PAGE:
Wednesday, June 26, 2013
U Boot Typ IIB U-23
The Type II U-boat was designed by Germany as a coastal U-boat, modeled after the CV-707 submarine, which was designed by the Dutch dummy company NV Ingenieurskantoor voor Scheepsbouw den Haag (I.v.S) (set up by Germany after World War I in order to maintain and develop German submarine technology and to circumvent the limitations set by the Treaty of Versailles) and built in 1933 by the Finnish Crichton-Vulcan shipyard in Turku, Finland. It was too small to undertake sustained operations far away from the home support facilities. Its primary role was found to be in the training schools, preparing new German naval officers for command. It appeared in four sub-types.
Germany was stripped of her U-boats by the Treaty of Versailles at the end of World War I, but in the late 1920s and early 1930s began to rebuild her armed forces. The pace of rearmament accelerated under Adolf Hitler, and the first Type II U-boat was laid down on 11 February 1935. Knowing that the world would see this step towards rearmament, Hitler reached an agreement with Britain to build a navy up to 35% of the size of the Royal Navy in surface vessels, but equal to the British in number of submarines. This agreement was signed on 18 June 1935, and U-1 was commissioned 11 days later.
The defining characteristic of the Type II was its tiny size. Known as the Einbaum ("dugout canoe"), it had the advantages over larger boats of the ability to work in shallow water, diving more quickly, and being more difficult to spot due to the low conning tower. However, it had a shallower maximum depth, short range, and cramped living conditions, and could carry few torpedoes.
The boat had a single hull, with no watertight compartments. There were three torpedo tubes forward (none aft), with space for another two torpedoes inside the pressure hull for reloads. A single 20 mm anti-aircraft gun was provided, but no deck gun was mounted.
Space inside was limited. The two spare torpedoes extended from just behind the torpedo tubes to just in front of the control room, and most of the 24-man crew lived in this forward area around the torpedoes, sharing 12 bunks. Four bunks were also provided aft of the engines for the engine room crew. Cooking and sanitary facilities were basic, and in this environment long patrols were very arduous.
Most Type IIs only saw operational service during the early years of the war, thereafter remaining in training bases. Six were stripped down to just a hull, transported by river and truck to Linz (on the Danube), and reassembled for use in the Black Sea against the Soviet Union.
In contrast to other German submarine types, few Type IIs were lost. This, of course, reflects their use as training boats, although accidents accounted for several vessels.
These boats were a first step towards re-armament, intended to provide Germany with experience in submarine construction and operation and lay the foundation for larger boats to build upon. Only one of these submarines survives to this day; the prototype CV-707, renamed Vesikko by the Finnish Navy which later bought it.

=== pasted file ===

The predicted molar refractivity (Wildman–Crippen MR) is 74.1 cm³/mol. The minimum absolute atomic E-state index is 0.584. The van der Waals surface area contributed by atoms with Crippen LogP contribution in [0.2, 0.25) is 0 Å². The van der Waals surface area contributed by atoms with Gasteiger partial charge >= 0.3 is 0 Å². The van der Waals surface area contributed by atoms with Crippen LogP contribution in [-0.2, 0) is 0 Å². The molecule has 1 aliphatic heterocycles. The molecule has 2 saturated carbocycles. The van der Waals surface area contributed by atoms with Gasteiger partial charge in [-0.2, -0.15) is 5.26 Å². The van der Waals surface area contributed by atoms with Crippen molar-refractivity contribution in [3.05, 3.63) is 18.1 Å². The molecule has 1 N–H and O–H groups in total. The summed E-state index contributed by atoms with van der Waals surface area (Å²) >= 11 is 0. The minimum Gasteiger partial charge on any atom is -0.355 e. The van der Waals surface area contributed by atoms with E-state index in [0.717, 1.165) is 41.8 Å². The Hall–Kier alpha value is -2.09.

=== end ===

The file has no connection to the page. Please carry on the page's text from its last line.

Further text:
On February 3, 2008, The Telegraph reported that U-20 had been discovered by Selçuk Kolay, a Turkish marine engineer in 80 feet (24 m) of water off the coast of the Turkish city of Zonguldak. The paper also reported that Kolay knows where U-23 and U-19 are, scuttled in deeper water near U-20.
Deutsche Werke AG, of Kiel, built four Type IIBs in 1935 and 1936, Germaniawerft AG, of Kiel, built fourteen in 1935 and 1936, and Flender Werke AG, of Lübeck, built two between 1938 and 1940, for a total of twenty built.
German submarine U-23 was a Type IIB U-boat of the Nazi German Kriegsmarine, built in Germaniawerft, Kiel. She was laid down on 11 April 1936 and commissioned on 24 September.
At 4:45 am on 4 October 1939, U-23 scored one of the Kriegsmarine's early successes of the war when she torpedoed and sank with gunfire, the merchant ship Glen Farg about 60 mi (97 km) south-southwest of Sumburgh Head (southern Shetland). One person died, while 16 survivors were picked up by HMS Firedrake and landed at Kirkwall the next day.
In 16 patrols U-23 sank seven ships for a total of 11,179 gross register tons (GRT) including two warships, as well as damaging a warship and an auxiliary warship.
Over the course of her service with the Kriegsmarine, U-23 had ten commanding officers, the most famous of whom was Kapitänleutnant Otto Kretschmer, who went on to become the top scoring U-boat ace. After service in the Atlantic with the 1st U-boat Flotilla, U-23 served as a training boat with the 21st U-boat Flotilla from July 1940 until September 1942. U-23 was then refitted and transported overland to the Black Sea port of Konstanza, Romania, with the 30th U-boat Flotilla until September 1944.
U-23 was scuttled by her crew on 10 September 1944, off the coast of Turkey in the Black Sea at position Coordinates: to prevent her capture by the advancing Soviets.
On 3 February 2008, The Daily Telegraph newspaper reported that U-23 had been discovered by Selçuk Kolay, a Turkish marine engineer, in 160 ft (49 m) of water, three miles from the town of Agva